- Silhouettes are all about light. Make sure your subject is positioned right in front of your light source, whether it be the setting sun, a bright window or a backlit screen.
- Once you’ve framed your photo, tap the brightest part of your phone’s screen to set your exposure and get the silhouette just right.
- Finally, don’t forget to tag the people silhouetted in your photo!
PROJECT RULES: Please only add the #WHPsilhouetted hashtag to photos taken over this weekend and only submit your own photographs to the project. Any image taken then tagged over the weekend is eligible to be featured right here Monday morning!
Photo by Willard R. Culver.
From “U. S. Capitol, Citadel of Democracy,” National Geographic, August, 1952.
An Artist Sitting on the Platform-supported Canvas Cleans a Rotunda Painting
Marie Kalnoky freshens “The Surrender of General Burgoyne,” one of four documentary pictures made by John Trumbull especially for the Capitol. Trumbull (1756-1843), who drew on his own Revolutionary experiences, had the additional advantage of painting his heroes in the flesh.
WhoIFollow: Kenya’s @asayf
In the #WhoIFollow series, we ask Instagrammers to share their favorite people to follow. For more photos and videos from Asif and his favorites, follow @asayf, @jnsilva, @anthonyn1cholas and @umarali on Instagram.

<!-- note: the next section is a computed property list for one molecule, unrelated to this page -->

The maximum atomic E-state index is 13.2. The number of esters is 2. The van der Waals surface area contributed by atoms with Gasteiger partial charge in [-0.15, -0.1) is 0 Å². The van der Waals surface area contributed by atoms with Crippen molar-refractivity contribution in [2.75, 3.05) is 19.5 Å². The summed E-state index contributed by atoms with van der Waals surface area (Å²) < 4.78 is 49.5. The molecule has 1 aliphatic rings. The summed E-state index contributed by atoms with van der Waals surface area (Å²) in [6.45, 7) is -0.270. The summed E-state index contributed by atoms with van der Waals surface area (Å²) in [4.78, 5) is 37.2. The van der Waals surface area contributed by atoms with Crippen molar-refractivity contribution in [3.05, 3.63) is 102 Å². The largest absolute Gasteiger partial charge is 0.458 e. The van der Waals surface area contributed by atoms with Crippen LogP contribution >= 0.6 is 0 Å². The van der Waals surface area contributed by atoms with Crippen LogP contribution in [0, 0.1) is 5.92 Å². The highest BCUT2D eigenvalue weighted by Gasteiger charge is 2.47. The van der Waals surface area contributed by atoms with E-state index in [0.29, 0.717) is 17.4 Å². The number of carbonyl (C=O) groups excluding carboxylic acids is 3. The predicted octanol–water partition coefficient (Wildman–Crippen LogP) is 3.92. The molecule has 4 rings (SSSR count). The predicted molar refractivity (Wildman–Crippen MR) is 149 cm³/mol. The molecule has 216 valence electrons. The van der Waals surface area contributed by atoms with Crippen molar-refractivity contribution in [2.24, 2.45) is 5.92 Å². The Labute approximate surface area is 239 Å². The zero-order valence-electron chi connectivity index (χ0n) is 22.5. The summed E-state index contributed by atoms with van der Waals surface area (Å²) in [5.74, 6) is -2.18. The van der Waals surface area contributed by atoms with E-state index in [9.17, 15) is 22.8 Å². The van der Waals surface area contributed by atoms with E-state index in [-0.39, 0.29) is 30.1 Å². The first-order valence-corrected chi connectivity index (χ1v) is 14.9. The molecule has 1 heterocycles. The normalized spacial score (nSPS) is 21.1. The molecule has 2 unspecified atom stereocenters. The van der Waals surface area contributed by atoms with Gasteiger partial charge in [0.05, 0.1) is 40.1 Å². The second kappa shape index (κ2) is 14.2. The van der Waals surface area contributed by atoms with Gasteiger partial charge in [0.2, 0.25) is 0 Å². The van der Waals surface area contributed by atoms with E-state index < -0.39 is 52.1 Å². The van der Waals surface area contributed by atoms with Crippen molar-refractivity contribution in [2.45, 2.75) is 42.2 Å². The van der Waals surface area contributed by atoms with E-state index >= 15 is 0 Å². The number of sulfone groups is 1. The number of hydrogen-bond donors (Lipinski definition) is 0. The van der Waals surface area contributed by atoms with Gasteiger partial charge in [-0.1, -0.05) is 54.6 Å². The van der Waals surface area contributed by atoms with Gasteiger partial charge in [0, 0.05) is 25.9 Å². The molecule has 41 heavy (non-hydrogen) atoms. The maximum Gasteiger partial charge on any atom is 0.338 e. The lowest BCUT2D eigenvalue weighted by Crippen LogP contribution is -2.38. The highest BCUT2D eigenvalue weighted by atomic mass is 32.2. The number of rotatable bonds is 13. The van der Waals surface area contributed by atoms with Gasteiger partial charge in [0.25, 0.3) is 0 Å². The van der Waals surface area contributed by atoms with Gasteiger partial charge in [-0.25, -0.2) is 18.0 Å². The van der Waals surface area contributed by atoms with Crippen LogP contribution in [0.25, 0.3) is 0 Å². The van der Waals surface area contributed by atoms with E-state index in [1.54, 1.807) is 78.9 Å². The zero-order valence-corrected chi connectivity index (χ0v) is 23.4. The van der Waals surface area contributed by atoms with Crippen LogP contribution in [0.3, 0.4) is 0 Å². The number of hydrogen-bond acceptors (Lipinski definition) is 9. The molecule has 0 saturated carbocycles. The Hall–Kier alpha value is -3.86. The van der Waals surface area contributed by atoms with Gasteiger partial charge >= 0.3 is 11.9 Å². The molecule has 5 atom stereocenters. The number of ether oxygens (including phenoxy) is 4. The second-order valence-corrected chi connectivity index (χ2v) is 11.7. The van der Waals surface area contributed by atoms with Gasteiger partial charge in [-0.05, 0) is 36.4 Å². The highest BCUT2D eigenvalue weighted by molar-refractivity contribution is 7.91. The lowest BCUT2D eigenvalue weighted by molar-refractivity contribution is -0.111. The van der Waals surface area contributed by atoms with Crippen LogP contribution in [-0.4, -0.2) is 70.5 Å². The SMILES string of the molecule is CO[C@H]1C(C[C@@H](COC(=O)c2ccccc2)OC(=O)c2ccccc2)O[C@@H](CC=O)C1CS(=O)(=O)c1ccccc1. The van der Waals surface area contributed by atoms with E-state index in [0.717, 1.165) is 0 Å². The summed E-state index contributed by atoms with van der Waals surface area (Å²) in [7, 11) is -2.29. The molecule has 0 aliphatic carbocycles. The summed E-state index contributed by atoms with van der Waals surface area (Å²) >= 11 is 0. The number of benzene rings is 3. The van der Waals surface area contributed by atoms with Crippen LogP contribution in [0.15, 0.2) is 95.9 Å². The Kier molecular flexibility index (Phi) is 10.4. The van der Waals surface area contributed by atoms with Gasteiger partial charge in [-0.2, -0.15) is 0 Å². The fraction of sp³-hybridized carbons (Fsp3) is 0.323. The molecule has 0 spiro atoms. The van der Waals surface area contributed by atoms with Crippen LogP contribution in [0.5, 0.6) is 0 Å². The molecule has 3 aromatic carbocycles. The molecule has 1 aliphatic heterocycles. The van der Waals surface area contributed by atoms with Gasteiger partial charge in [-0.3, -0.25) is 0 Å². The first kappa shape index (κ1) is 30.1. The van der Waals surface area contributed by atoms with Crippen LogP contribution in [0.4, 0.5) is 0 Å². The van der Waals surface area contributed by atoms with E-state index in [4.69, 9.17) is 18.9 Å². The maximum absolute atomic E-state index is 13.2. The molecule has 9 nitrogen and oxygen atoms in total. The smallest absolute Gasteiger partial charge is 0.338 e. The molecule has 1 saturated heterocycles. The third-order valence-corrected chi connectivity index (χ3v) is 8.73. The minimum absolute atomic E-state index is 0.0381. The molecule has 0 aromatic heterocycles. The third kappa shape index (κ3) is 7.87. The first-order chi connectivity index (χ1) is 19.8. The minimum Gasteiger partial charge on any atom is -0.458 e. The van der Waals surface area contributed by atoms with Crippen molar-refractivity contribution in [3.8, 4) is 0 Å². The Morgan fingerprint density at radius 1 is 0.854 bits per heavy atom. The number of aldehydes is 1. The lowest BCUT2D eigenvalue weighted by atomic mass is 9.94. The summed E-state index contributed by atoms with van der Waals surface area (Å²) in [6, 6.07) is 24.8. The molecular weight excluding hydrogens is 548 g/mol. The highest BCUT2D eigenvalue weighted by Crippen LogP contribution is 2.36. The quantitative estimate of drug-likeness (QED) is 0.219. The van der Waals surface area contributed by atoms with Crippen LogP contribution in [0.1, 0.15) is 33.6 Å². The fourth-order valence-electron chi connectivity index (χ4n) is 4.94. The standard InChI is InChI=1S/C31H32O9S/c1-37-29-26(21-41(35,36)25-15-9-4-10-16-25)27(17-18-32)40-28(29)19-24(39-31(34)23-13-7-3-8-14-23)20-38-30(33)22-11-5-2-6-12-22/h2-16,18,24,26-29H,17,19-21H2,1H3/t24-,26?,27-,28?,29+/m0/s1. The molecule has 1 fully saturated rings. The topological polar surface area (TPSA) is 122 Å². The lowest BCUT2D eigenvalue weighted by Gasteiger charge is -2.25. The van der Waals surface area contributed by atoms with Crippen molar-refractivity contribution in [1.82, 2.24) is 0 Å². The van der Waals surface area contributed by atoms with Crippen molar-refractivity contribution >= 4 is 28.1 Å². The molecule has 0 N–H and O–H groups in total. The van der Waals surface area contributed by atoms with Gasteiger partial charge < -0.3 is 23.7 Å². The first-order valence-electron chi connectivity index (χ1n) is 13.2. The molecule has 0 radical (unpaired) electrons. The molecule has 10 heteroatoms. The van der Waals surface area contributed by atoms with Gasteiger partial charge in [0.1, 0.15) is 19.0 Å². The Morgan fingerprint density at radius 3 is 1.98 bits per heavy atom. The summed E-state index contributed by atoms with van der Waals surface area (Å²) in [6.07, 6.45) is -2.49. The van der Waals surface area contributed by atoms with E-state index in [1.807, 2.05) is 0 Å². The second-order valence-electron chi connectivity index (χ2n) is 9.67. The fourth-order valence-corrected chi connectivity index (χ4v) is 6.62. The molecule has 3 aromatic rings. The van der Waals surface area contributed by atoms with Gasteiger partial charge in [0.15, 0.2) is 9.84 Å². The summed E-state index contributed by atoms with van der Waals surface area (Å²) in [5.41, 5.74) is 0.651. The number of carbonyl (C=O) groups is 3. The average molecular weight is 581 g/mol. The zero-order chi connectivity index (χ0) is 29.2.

"I like photographers who capture humans interacting with their environment and thus follow accounts that inspire me to look at life from a new perspective," says traveling Instagrammer Asif Khan (@asayf), who lives in the Kenyan capital of Nairobi.
Asif recently started the #AbandonedNairobi hashtag series with other Instagrammers to document some of the human stories behind derelict places in his home city. “They all have such interesting stories behind them,” he says. “The first place we picked was originally a hospital. In a country that is desperately short of such facilities, having an abandoned hospital just doesn’t make sense.” Asif often looks for the human element in photos: “We are not separate from our surroundings,” he explains, “We leave our mark wherever we go.”
He regularly goes out shooting with fellow photography enthusiasts Samir Dave (@samdave69) and Ahmed Salim (@ahmedsalims). Some of his favorite Instagrammers to follow from Africa also include Steven Chikosi (@stevenchikosi) and Roy Potterill (@roywrench). Asif says he met some of the most important people in his life through Instagram and recently traveled to New York to meet some of them in person. Here’s his list of favorite people to follow:
- J.N. Silva (@jnsilva) – “He’s one prime example of a guy who’s taken it on himself to grow the Instagram community in New York City and who gets more and more people shooting. Of course, his photography is brilliant. I learnt a lot from him.”
- Anthony Nicholas (@anthonyn1cholas) – “His photography from New York and New Jersey is phenomenal, and he’s so humble! Always a good quality to have.”
- Umar Ali (@umarali) – “His photographs documenting life in the Pakistani city of Lahore are mesmerizing. His photos take what seems like small moments and make it so much more.”